POEMS is an acronym coined for a rare multisystem plasma cell neoplasm characterized by polyneuropathy, organomegaly, endocrinopathy, Monoclonal paraprotein (M protein), and skin changes [1-4]. Although there are several other associated features that are not included in the acronym, the most consistent clinical feature is that of a chronically progressive peripheral polyneuropathy [1-4]. Another defining element of this entity is the presence of a monoclonal gammopathy, which is usually an IgA-λ or IgG-λ [1- 4]. While the clinical spectrum of Plasma Cell Dyscrasia (PCD) in POEMS is variable, the most common subtype reported in all large series is the Osteosclerotic Myeloma (OSM) [1-4]. The molecular basis for such diverse manifestations seen in POEMS has not yet been defined. However, it is clear that the neoplastic clone of this plasma proliferative disorder expresses a pattern of somatic mutation in the Variable (V)-region genes that have the signature of a neoplasm derived from the post-germinal B-cells [5]. These proliferating monoclonal plasma cells then produce an antibody-mediated attack against neural antigens and secrete inflammatory cytokines, such as VEGF, TNF-a, IL-1β and IL-6 that are directly or indirectly responsible for the pathogenesis of this syndrome [3,4,6-9].

Unlike PCD, the clonal evolution of the most common B-cell derived malignancy Chronic Lymphocytic Leukemia (CLL)/Small Lymphocytic Leukemia (SLL) has been shown to be remarkably complex. Many groups have published work within the past decade suggesting that CLL is not simply a homogenous disease of slowlyproliferating and self-renewing B cells [10-12]. Rather, CLL, these days, is sub classified on the basis of the mutation status of V genes and the expressions of CD 38 and ZAP-70 [10-12]. Due to differences in the cellular evolution of CLL/SLL and PCD, these cancers rarely coexist in the same individual [10]. In those rare cases where CLL and PCD are coexistent, questions remain as to whether or not these cancers are clonally related. Presently, there are no definite conclusions. In this report we present a patient with POEMS syndrome in which B-CLL/SLL was found to be coexisting. Such a finding of concurrent POEMS and CLL has not been previously reported in literature.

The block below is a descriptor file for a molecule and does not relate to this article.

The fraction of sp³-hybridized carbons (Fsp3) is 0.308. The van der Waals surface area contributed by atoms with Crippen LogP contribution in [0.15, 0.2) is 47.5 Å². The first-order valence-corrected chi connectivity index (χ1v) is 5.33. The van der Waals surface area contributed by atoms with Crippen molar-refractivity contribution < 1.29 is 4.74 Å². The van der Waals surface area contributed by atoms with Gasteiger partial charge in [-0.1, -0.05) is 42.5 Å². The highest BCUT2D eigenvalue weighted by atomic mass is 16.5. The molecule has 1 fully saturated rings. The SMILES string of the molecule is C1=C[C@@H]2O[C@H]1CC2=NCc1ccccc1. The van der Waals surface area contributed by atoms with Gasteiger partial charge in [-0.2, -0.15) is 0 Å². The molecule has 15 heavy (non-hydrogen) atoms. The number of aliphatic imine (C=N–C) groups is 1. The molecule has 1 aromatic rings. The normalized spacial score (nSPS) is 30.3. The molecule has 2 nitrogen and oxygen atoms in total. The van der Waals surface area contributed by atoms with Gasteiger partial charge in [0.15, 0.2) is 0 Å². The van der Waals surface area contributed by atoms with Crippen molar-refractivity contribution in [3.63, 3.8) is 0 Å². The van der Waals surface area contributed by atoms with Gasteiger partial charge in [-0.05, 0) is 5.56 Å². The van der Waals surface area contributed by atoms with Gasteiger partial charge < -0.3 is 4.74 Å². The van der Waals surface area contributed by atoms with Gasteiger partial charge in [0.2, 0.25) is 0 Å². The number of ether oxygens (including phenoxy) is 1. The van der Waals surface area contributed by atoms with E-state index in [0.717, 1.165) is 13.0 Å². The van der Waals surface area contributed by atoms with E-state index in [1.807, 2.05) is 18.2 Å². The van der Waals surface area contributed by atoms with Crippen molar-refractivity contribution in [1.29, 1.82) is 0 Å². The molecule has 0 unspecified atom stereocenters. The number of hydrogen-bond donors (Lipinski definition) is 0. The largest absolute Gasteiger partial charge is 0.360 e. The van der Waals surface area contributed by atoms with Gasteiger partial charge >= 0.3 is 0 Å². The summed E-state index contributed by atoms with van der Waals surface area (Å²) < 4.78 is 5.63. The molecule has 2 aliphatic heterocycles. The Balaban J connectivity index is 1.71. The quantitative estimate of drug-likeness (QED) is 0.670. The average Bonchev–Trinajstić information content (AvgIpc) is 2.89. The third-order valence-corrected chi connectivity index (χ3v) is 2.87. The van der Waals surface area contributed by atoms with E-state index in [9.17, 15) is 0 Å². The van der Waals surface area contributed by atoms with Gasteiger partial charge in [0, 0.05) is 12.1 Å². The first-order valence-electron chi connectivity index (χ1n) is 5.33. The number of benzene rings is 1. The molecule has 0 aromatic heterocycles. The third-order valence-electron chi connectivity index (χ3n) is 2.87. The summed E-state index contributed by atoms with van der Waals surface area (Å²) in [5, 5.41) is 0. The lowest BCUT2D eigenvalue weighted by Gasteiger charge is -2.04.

Case Report

A 77-year-old Caucasian male was referred to the Hematology department at the Veteran Affairs (VA) Medical Center in Kansas City, Missouri for the evaluation of lymphadenopathy and osteosclerotic spinal lesions. His past medical history was extensive and most significant for the resection of a pituitary macro adenoma that resulted in panhypopituitarism. In addition, the patient also had a ten year history of progressive Chronic Inflammatory Demyelinating Polyneuropathy (CIDP), which the Electromyography study (EMG) confirmed as an axonal sensor motor polyneuropathy. At the timeof initial evaluation, physical examination showed right posterior cervical and left axillary lymphadenopathy, diminished breath sounds with percussion dullness at the lung bases, and bilateral lower extremity edema. Abdomen was soft and without organomegaly. The patient was wheelchair bound due to an areflexic, grade 4/5 lower extremity weakness. Computed Tomography (CT) scan showed bilateral pleural effusions as well as extensive sclerotic lesions in the thoracolumbar spine, ribs, and pelvis. The results of a technetium bone scan were normal but a metastatic skeletal survey showed diffuse osteosclerosis in the skull and vertebral bodies (Figure 1).